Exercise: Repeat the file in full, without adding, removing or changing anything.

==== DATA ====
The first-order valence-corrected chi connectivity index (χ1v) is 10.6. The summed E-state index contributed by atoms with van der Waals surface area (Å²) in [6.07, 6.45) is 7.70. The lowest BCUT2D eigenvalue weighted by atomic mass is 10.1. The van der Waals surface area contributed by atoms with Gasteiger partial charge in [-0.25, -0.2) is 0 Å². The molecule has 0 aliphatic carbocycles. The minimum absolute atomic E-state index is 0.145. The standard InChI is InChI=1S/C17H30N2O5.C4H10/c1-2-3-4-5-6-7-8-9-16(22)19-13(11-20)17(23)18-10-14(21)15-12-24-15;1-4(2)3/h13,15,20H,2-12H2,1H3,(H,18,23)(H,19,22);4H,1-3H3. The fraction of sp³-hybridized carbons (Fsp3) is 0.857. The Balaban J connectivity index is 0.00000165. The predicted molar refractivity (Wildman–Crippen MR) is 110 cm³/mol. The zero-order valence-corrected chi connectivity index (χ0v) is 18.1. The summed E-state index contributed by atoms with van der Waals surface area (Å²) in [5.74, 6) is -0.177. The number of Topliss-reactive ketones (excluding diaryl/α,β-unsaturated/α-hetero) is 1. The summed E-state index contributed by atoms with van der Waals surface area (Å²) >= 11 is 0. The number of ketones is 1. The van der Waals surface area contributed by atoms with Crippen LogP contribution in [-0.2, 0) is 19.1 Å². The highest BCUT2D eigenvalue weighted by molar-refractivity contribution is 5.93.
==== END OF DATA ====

The first-order valence-corrected chi connectivity index (χ1v) is 10.6. The summed E-state index contributed by atoms with van der Waals surface area (Å²) in [6.07, 6.45) is 7.70. The lowest BCUT2D eigenvalue weighted by atomic mass is 10.1. The van der Waals surface area contributed by atoms with Gasteiger partial charge in [-0.25, -0.2) is 0 Å². The molecule has 0 aliphatic carbocycles. The minimum absolute atomic E-state index is 0.145. The standard InChI is InChI=1S/C17H30N2O5.C4H10/c1-2-3-4-5-6-7-8-9-16(22)19-13(11-20)17(23)18-10-14(21)15-12-24-15;1-4(2)3/h13,15,20H,2-12H2,1H3,(H,18,23)(H,19,22);4H,1-3H3. The fraction of sp³-hybridized carbons (Fsp3) is 0.857. The Balaban J connectivity index is 0.00000165. The predicted molar refractivity (Wildman–Crippen MR) is 110 cm³/mol. The zero-order valence-corrected chi connectivity index (χ0v) is 18.1. The summed E-state index contributed by atoms with van der Waals surface area (Å²) in [5.74, 6) is -0.177. The number of Topliss-reactive ketones (excluding diaryl/α,β-unsaturated/α-hetero) is 1. The summed E-state index contributed by atoms with van der Waals surface area (Å²) >= 11 is 0. The number of ketones is 1. The van der Waals surface area contributed by atoms with Crippen LogP contribution in [-0.2, 0) is 19.1 Å². The highest BCUT2D eigenvalue weighted by molar-refractivity contribution is 5.93.